/usr/sbin/sshd -d -p 2222

On your machine, do

ssh -p 2222

Look for Authentication refused: in the logs, it should contains the reason your connection fails

Installing subversion support for Eclipse on Linux

You have two choice: subversive (Belongs to the Eclipse project) or subclipse (hosted on tigris.org).

Even though Subversive is the more ‘official’ option, I find it prohibitively confusing to install. You have to go to an external site (polarion) and download a bunch of stuff nobody told you what. It took me 2 hours fiddling back and forth between Eclipse site and Polarion site only to install the wrong stuff. Highly not recommended! Agrh!

I have a better start with subclipse. The only URL from their site worked perfectly with eclipse’s ‘install new software’ dialog. Better still, you don’t really need to install JavaHL (which is also ridiculously hard to install), you can use the SVNKit package in the same repository and everything will work.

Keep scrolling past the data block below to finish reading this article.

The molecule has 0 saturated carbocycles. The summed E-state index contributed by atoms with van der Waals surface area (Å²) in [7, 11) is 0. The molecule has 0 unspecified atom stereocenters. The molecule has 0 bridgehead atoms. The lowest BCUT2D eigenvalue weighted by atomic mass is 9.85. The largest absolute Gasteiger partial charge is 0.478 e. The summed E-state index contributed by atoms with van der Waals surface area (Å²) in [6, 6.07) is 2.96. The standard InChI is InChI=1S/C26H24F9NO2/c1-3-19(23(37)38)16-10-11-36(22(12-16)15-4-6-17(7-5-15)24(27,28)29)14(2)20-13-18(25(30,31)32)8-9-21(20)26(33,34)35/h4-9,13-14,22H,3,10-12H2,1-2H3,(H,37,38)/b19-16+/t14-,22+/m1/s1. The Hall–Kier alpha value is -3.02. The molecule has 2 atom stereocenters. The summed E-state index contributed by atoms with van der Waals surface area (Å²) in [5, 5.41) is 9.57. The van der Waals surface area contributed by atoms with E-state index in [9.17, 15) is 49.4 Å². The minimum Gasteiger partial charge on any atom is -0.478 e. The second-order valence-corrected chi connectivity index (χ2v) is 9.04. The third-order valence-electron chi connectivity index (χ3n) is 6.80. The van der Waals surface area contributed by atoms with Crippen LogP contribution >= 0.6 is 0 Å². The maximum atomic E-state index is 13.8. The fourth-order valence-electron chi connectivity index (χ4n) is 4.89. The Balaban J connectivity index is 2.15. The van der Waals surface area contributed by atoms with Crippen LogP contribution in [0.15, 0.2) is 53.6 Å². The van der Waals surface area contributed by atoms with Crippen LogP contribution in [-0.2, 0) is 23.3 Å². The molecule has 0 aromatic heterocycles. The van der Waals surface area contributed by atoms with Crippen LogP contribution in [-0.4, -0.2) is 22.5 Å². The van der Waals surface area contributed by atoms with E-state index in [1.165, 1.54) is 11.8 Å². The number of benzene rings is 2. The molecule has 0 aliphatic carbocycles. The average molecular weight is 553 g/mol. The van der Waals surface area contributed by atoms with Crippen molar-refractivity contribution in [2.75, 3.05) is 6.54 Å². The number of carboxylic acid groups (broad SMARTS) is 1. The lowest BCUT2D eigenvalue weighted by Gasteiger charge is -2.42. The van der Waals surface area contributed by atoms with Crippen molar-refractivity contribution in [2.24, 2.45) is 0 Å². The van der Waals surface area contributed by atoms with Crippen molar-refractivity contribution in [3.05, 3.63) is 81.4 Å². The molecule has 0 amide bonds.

To install subclipse, go here

 

For those of you who prefer JavaHL, here is how to install JavaHL on Fedora 16. JavaHL is another middle layer required between any Eclipse plugin and SVN (I don’t know why things are so complicated when it come to designing on Linux). Most of the sites on the internet recommends you to install that by

sudo apt-get install libsvn-java

But there is no such package on Fedora, so I tried to use add/remove software and searched for various part of the name. I finally found it when searching for ‘JavaHL’, the correct package name is

subversion-javahl

Documentation and tutorial and another thing the Linux community didn’t do well!